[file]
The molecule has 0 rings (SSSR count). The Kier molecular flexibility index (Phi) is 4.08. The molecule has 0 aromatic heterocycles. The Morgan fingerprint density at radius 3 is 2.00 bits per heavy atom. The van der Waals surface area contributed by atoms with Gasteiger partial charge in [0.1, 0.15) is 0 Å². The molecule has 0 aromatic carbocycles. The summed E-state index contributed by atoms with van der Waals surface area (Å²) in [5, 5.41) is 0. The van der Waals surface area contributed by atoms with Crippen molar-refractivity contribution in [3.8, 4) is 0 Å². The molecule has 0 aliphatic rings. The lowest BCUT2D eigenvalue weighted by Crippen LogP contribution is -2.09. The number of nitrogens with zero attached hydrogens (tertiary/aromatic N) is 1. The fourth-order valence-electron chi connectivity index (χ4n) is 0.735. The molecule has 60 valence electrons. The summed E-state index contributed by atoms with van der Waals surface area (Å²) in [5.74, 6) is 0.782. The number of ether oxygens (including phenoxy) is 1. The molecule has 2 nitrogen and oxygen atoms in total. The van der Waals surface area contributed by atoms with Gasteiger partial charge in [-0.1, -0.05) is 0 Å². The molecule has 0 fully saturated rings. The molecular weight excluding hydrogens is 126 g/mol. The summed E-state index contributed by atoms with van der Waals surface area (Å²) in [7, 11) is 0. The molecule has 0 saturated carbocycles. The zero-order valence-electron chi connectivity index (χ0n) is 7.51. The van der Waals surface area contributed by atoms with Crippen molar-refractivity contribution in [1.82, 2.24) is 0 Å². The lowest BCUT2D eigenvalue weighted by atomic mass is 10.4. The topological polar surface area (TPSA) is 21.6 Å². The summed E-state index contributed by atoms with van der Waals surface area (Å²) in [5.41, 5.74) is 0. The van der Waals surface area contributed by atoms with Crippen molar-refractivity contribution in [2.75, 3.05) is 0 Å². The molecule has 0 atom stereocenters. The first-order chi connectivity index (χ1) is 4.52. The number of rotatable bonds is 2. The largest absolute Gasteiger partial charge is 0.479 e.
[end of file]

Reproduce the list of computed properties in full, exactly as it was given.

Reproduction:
The molecule has 0 rings (SSSR count). The Kier molecular flexibility index (Phi) is 4.08. The molecule has 0 aromatic heterocycles. The Morgan fingerprint density at radius 3 is 2.00 bits per heavy atom. The van der Waals surface area contributed by atoms with Gasteiger partial charge in [0.1, 0.15) is 0 Å². The molecule has 0 aromatic carbocycles. The summed E-state index contributed by atoms with van der Waals surface area (Å²) in [5, 5.41) is 0. The van der Waals surface area contributed by atoms with Crippen molar-refractivity contribution in [3.8, 4) is 0 Å². The molecule has 0 aliphatic rings. The lowest BCUT2D eigenvalue weighted by Crippen LogP contribution is -2.09. The number of nitrogens with zero attached hydrogens (tertiary/aromatic N) is 1. The fourth-order valence-electron chi connectivity index (χ4n) is 0.735. The molecule has 60 valence electrons. The summed E-state index contributed by atoms with van der Waals surface area (Å²) in [5.74, 6) is 0.782. The number of ether oxygens (including phenoxy) is 1. The molecule has 2 nitrogen and oxygen atoms in total. The van der Waals surface area contributed by atoms with Gasteiger partial charge in [-0.1, -0.05) is 0 Å². The molecule has 0 fully saturated rings. The molecular weight excluding hydrogens is 126 g/mol. The summed E-state index contributed by atoms with van der Waals surface area (Å²) in [7, 11) is 0. The molecule has 0 saturated carbocycles. The zero-order valence-electron chi connectivity index (χ0n) is 7.51. The van der Waals surface area contributed by atoms with Crippen molar-refractivity contribution in [1.82, 2.24) is 0 Å². The lowest BCUT2D eigenvalue weighted by atomic mass is 10.4. The topological polar surface area (TPSA) is 21.6 Å². The summed E-state index contributed by atoms with van der Waals surface area (Å²) in [5.41, 5.74) is 0. The van der Waals surface area contributed by atoms with Crippen molar-refractivity contribution in [2.75, 3.05) is 0 Å². The molecule has 0 atom stereocenters. The first-order chi connectivity index (χ1) is 4.52. The number of rotatable bonds is 2. The largest absolute Gasteiger partial charge is 0.479 e.